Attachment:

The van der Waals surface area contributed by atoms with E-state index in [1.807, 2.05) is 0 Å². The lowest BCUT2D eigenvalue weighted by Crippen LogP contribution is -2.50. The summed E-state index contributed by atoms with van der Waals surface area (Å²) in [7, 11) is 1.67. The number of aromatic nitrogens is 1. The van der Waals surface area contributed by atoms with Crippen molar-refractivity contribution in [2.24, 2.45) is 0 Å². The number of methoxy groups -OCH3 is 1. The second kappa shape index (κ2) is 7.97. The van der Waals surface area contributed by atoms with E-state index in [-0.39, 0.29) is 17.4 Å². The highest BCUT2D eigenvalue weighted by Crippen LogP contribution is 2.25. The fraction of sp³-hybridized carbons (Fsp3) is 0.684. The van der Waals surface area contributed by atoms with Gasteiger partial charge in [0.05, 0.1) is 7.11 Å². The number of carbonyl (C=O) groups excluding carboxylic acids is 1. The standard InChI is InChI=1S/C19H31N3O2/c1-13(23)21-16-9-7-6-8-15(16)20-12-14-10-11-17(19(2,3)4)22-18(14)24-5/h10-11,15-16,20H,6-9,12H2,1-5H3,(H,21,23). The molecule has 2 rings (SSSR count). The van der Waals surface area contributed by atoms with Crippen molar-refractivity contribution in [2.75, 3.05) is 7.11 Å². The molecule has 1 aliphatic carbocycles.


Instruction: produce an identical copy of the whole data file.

The van der Waals surface area contributed by atoms with E-state index in [1.807, 2.05) is 0 Å². The lowest BCUT2D eigenvalue weighted by Crippen LogP contribution is -2.50. The summed E-state index contributed by atoms with van der Waals surface area (Å²) in [7, 11) is 1.67. The number of aromatic nitrogens is 1. The van der Waals surface area contributed by atoms with Crippen molar-refractivity contribution in [2.24, 2.45) is 0 Å². The number of methoxy groups -OCH3 is 1. The second kappa shape index (κ2) is 7.97. The van der Waals surface area contributed by atoms with E-state index in [-0.39, 0.29) is 17.4 Å². The highest BCUT2D eigenvalue weighted by Crippen LogP contribution is 2.25. The fraction of sp³-hybridized carbons (Fsp3) is 0.684. The van der Waals surface area contributed by atoms with Gasteiger partial charge in [0.05, 0.1) is 7.11 Å². The number of carbonyl (C=O) groups excluding carboxylic acids is 1. The standard InChI is InChI=1S/C19H31N3O2/c1-13(23)21-16-9-7-6-8-15(16)20-12-14-10-11-17(19(2,3)4)22-18(14)24-5/h10-11,15-16,20H,6-9,12H2,1-5H3,(H,21,23). The molecule has 2 rings (SSSR count). The van der Waals surface area contributed by atoms with Crippen molar-refractivity contribution in [2.75, 3.05) is 7.11 Å². The molecule has 1 aliphatic carbocycles.